We have begun working on R&D for security and privacy – an area that is relatively new for imec. For example, we are looking at solutions capable of using location to decide whether someone is allowed to access an application. This prevents the smart sensors and actuators in your car or home from being manipulated remotely. And in the area of secure hardware, we are examining how we can develop PUF solutions (physical unclonable functions) without making the ICs larger or more expensive. In 2015 we also continued working on highly sophisticated building blocks for communication in the future IoT. We are developing low-power sensors for specific applications, as well as a series of transmitters that cover the wide range of needs in the IoT (extremely economical, very flexible, high data rates).
What will be needed in five years' time by: Paul Heremans, Technology Director, Large-Area Electronics
Our task as a research center is to offer our partners technical solutions for their future applications, two to three product generations ahead in time. But when it comes to flexible electronics, the industry does not follow predetermined roadmaps that we can base our research upon. Therefore, the big challenge that faces us every year is to accurately assess what our partners will need in five years’ time.
One of the technologies that we are pretty sure will be a winner, is an improved ‘haptic’ user interface for displays. Haptic or kinesthetic communication are devices that recreates the sense of touch. While touchscreens have become standard these days, they don’t give users any touch feedback; the screen simply feels the same wherever you touch it. But with haptic feedback, you can e.g. make users actually feel that they have pressed a key. One way of doing this is with a large number of ultrasonic sound sources embedded in the surface of the display – which will be a really nice application for our flexible large-area technology.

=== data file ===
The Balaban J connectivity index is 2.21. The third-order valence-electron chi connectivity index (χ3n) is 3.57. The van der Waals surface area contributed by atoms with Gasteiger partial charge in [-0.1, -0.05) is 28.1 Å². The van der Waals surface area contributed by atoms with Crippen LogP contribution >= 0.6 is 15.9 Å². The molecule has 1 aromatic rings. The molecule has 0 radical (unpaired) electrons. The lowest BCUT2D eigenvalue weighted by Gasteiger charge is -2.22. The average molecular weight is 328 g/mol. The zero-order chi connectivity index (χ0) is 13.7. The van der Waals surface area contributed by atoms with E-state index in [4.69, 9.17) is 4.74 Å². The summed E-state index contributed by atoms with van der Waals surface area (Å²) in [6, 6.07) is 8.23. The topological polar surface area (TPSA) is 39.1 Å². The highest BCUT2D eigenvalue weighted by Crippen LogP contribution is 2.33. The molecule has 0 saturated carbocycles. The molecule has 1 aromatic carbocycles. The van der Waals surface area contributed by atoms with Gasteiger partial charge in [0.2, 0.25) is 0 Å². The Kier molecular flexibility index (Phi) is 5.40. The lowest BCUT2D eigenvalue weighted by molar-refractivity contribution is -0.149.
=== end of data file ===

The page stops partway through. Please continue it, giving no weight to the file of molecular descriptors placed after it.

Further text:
For a number of years now, we have been working on flexible chips. We have managed to produce electronic circuits and applications using the same technology developed to enable flexible displays. There is a sizable interest from the industry for these kinds of chips. But what we need to do now in 2016 is make sure that they are ready to be mass-produced, for example using the same infrastructure that is also used to manufacture displays.
Another important part of our R&D involves producing comfortable wearable electronics. We are working on applications that are incorporated into clothing, as well as on electronics worn on the skin.
In 2015 we succeeded in producing a T-shirt with a built-in LED display that is not only flexible, but that also stretches. These displays are still low-resolution, comparable to digital signage applications. But if there is sufficient demand, we will start developing a higher-resolution technology.
We also made progress with our comfortable health patches. The next generation will consist of a disposable patch with the electrodes that contact the skin, and a small reusable module in the form of a card that is inserted into the disposable patch and that contains a.o. the readout electronics. In 2016, we’ll research how we can replace the vulnerable connectors to the readout electronics with a contactless design using our NFC (near-field communication) technology.